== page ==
Descended from an aristocratic British family dating back to the seventeenth century, Baldwin was born in New Haven, Connecticut, the son of Michael Baldwin and Theodora Walcott. He is the half-brother of Abraham Baldwin. He attended Hopkins School, and received a B.A at age 17 from Yale College in 1797, he attended Litchfield Law School and read law in 1798. He was a Deputy state attorney general of Allegheny County and eventually Crawford County, Pennsylvania (after its founding in 1800) from 1799 to 1801. He was also the publisher of The Tree of Liberty, a Republican newspaper.
After the death of his first wife, Marana Norton, Baldwin married Sally Ellicott, and they established a residence in Crawford County, Pennsylvania. Baldwin was elected to the United States Congress as a member of the Democratic-Republican Party in 1816, representing Pennsylvania, but resigned after six years because of his declining health and failing finances. He strongly supported the election of Andrew Jackson in the election of 1828. On January 4, 1830, some six weeks after the death of Bushrod Washington, Jackson nominated Baldwin to the Supreme Court. Baldwin was confirmed by the United States Senate on January 6, 1830, and received his commission the same day. Baldwin considered resigning in 1831. In a letter to President Jackson, he complained about the Court’s extension of its powers. Some historians believe that Baldwin suffered from mental illness during this period. However, he continued to serve on the court until his death in Philadelphia, Pennsylvania.
Justice Baldwin was personally involved in cases deciding the issue of slavery. In the case of Johnson v. Tompkins, 13 F. Cas. 840 (C.C.E.D. Pa. 1833), he instructed the jury that although slavery’s existence “is abhorrent to all our ideas of natural right and justice,” the jury must respect the legal status of slavery. He was the sole dissenter in the case United States v. The Amistad, in which Associate Justice Joseph Story delivered the Court’s decision to free the 36 kidnapped African adults and children who were on board the schooner, La Amistad. In Groves v. Slaughter, 40 U.S. (15 Pet.) 449 (1841), Justice Baldwin emphatically expressed his opinion that, as a matter of constitutional law, slaves are property, not persons. In another federal case, Justice Baldwin interpreted the Privileges and Immunities Clause of the Constitution. That case was Magill v. Brown, 16 Fed. Cas. 408 (C.C.E.D. Pa. 1833), in which Justice Baldwin stated: “We must take it therefore as a grant by the people of the state in convention, to the citizens of all the other states of the Union, of the privileges and immunities of the citizens of this state.” This eventually became the view accepted by the Supreme Court, and remains so. He also interpreted the Clause that way, in dictum, when speaking for the Court in Rhode Island v. Massachusetts, 37 U.S. (12 Pet.) 657, 751 (1838) (each State “by the Constitution has agreed that those of any other state shall enjoy rights, privileges, and immunities in each, as its own do”).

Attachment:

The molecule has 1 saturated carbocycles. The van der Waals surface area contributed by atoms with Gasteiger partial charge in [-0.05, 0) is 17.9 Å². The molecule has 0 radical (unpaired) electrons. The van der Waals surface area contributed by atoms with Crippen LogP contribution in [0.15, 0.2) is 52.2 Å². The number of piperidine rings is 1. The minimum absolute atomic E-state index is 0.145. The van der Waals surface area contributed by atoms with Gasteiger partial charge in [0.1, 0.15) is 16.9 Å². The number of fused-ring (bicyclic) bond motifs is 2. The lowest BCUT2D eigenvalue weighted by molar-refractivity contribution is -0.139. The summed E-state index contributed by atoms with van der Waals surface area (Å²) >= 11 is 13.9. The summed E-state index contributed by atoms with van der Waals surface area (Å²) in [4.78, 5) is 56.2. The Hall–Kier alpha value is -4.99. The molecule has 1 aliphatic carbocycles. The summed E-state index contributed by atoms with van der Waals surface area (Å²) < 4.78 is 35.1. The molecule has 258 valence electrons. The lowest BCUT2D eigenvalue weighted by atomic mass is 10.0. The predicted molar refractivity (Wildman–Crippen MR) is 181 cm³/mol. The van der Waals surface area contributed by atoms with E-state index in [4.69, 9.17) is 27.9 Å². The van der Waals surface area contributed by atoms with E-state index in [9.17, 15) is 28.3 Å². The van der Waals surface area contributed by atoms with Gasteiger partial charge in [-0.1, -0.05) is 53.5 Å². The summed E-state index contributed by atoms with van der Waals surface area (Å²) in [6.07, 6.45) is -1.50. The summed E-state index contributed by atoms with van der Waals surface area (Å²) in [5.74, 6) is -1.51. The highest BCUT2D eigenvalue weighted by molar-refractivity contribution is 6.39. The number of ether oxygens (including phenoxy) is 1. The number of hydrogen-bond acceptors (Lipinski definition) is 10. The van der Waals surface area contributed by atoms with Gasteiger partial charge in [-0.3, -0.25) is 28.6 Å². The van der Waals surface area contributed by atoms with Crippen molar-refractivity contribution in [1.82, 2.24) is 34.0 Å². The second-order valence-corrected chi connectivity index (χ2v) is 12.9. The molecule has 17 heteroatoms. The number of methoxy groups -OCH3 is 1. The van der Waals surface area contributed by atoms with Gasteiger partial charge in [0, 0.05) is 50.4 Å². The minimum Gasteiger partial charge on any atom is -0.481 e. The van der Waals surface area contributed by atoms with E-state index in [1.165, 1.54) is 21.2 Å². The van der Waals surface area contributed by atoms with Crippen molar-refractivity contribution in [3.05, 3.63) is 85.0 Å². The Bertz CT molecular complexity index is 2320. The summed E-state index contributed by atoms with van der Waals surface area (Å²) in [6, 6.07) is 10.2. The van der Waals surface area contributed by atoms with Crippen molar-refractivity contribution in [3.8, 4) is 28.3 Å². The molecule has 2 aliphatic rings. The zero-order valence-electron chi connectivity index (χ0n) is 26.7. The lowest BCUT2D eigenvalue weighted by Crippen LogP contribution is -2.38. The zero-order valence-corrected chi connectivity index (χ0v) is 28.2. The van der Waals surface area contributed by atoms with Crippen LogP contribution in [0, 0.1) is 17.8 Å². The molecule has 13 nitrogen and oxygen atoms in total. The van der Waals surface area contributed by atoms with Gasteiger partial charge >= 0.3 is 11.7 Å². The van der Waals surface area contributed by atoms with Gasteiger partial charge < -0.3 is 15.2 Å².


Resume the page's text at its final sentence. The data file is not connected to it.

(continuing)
Justice Baldwin was a friend and admirer of Chief Justice John Marshall, and wrote of Marshall that “no commentator ever followed the text more faithfully, or ever made a commentary more accordant with its strict intention and language.” Baldwin was at Marshall’s bedside when the old Chief Justice died in 1835. In 1837, Justice Baldwin authored a treatise titled A General View of the Origin and Nature of the Constitution and Government of the United States: Deduced from the Political History and Condition of the Colonies and States. Baldwin opposed the two prevailing schools of Constitutional interpretation: the strict constructionists and the school of liberal interpretation. Likewise, his views followed a middle course between the extremes of states’ rights on the one hand, and nationalism on the other hand.
Justice Baldwin suffered from paralysis in later years and died a pauper, aged 64. Historian William J. Novak of the University of Chicago has written that, “Baldwin’s jurisprudence has been treated rather shabbily by historians.” Justice Baldwin’s remains were initially interred at Oak Hill Cemetery (Washington, D.C.). His remains were later disinterred and moved to Greendale Cemetery, Meadville, Pennsylvania. He was the half-brother of United States Constitution signatory Abraham Baldwin. His retirement home is now a museum and is on the National Register of Historic Places.
- January, 14, 1780
- New Haven, Connecticut
- April, 21, 1844
- Philadelphia, Pennsylvania
- Greendale Cemetery
- Meadville, Pennsylvania